35K Model 3 to take Bolt sales to ZERO?

Discussion in 'General' started by 101101, Aug 12, 2018.

  1. 101101

    101101 Member

    Musk said that GM would sell a compliance rate number of Bolts and he was right on the number to with if memory serves less than 100 vehicles. His contention was that it wasn't a real entrant just a compliance gimmick.

    I finally saw one up close in a parking lot and in my opinion the styling is horrible to the point of pure econo-box. Its worse than a mini car- clownish like stubby little tennis shoes or something and I believe this was intentional. They hobbled this car on purpose. Interior is fine. Saw a black Volt the say prior in a parking lot and thought its styling in and out is fine, only the back could use a little improvement but front and profile are good. The difference between the two is that GM takes its seriously because its still dragging around an unneeded ICE engine.

    If you look what has happened with the Bolt against Model 3, the Model 3 is outselling it 9x last I looked could be 20x or 40x now. And this is with prices almost double in a lot of cases where the options drive the cost of the Model 3 up. I think we will see the cost of the Model 3 come down below 35k for some versions. Bolt better be priced at half that if it wants to stay in the market and even then I don't see it being taken up buy a lot of people.

    Its been shown that underhanded throwing of basket balls at the free throw line will possibly double the number of baskets by pro players but almost all refuse to do it, same here with the crippled looks of the Bolt- they made it look ridiculous on purpose. Can't want for Trump to get out, want an admin that will fine them massively for that kind of behavior or even seek prosecution- a compliance effort should lead to prosecution of executives and injuction- just my opinion. Not bailing this company out when it goes under again, hopefully Tesla going private will screw up its acquisition chances- GM going bankrupt in a big bon fire would help demarcate the transition to electrics.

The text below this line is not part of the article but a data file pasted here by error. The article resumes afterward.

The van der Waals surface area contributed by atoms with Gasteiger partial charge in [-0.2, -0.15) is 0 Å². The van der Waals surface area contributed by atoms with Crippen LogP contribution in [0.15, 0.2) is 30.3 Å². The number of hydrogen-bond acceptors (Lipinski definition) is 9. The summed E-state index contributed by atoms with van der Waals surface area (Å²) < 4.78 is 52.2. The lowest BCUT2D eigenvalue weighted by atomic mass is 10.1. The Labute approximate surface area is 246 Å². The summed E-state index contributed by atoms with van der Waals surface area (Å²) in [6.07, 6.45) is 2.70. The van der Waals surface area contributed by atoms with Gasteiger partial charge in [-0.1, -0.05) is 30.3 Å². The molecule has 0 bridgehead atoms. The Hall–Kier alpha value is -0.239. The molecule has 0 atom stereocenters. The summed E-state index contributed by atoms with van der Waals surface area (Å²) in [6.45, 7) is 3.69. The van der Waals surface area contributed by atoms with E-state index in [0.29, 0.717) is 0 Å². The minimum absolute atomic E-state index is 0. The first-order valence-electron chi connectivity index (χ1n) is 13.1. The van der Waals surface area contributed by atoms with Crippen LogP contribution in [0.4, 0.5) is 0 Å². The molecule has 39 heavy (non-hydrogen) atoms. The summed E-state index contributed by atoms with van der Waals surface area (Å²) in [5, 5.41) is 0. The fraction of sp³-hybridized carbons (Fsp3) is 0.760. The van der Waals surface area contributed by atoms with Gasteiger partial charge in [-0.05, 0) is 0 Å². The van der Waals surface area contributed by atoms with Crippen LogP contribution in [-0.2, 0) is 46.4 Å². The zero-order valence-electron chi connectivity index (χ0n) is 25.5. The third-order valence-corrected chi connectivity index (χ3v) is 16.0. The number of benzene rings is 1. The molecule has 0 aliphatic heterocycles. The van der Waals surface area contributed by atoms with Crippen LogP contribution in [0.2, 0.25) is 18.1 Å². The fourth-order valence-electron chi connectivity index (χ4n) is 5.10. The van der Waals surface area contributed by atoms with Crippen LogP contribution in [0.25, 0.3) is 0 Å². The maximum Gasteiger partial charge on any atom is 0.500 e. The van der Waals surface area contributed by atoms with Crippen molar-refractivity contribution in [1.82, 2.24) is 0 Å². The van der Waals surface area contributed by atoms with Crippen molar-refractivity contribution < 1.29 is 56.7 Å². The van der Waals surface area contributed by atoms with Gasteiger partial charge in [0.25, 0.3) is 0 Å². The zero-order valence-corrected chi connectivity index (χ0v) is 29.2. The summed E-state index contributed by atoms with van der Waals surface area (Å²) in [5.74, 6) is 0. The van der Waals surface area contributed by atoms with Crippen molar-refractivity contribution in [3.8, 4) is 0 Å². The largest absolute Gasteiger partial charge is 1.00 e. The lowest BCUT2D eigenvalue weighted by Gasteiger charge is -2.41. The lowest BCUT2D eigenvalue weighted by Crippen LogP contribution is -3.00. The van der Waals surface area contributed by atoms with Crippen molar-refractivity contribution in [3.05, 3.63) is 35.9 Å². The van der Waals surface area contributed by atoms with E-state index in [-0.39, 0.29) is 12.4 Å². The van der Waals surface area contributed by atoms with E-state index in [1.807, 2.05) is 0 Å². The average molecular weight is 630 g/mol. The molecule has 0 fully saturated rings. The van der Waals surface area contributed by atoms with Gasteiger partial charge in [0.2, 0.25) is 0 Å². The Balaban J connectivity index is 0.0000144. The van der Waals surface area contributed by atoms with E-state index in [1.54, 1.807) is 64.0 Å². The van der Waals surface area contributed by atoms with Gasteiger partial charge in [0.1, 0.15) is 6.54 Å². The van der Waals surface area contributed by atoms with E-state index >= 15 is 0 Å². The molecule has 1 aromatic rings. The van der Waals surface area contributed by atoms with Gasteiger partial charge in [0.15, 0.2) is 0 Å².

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  2. interestedinEV

    interestedinEV Active Member

    All this is nice. The proof of the pudding is getting a 200+ mile range car, preferably a sedan (not a hatchback) for about $35,000 plus tax out of the door price. No one has it (bolt, leaf, i3 etc) are not mid size cars and are actually a little more than $35K. Tesla has no motivation to bring a $35K car if they can sell a higher priced car. Till someone actually comes out with a sedan around $35K with 200-250 mile range, Tesla is sitting pretty. If someone brings this out. Tesla may accelerate their movement into the 35K market. GM makes money on trucks, not on small cars and hence if they find legitimate competitor, they may change their tune, till they they have no motivation. If gas price goes up, may they will be motivated. Hence I see only incremental steps no, major move to a $35K model. The only one who may be willing to break this trend appears to be Hyundai.
     
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  3. bwilson4web

    bwilson4web Well-Known Member Subscriber

    How many and where are the Hyundai chargers?

    Bob Wilson
     
  4. Pushmi-Pullyu

    Pushmi-Pullyu Well-Known Member

    No, Elon never called the Bolt EV a "California compliance car". He did say it was a "CARB credit play", and I think the evidence points to that being mostly -- but not entirely -- correct. He estimated Bolt EV production at being "on the order of" 20k-30k, and he was bang on the mark. The first year of Bolt EV production was a bit under 30k, as I recall. The 2nd year is supposed to have a 20% increase.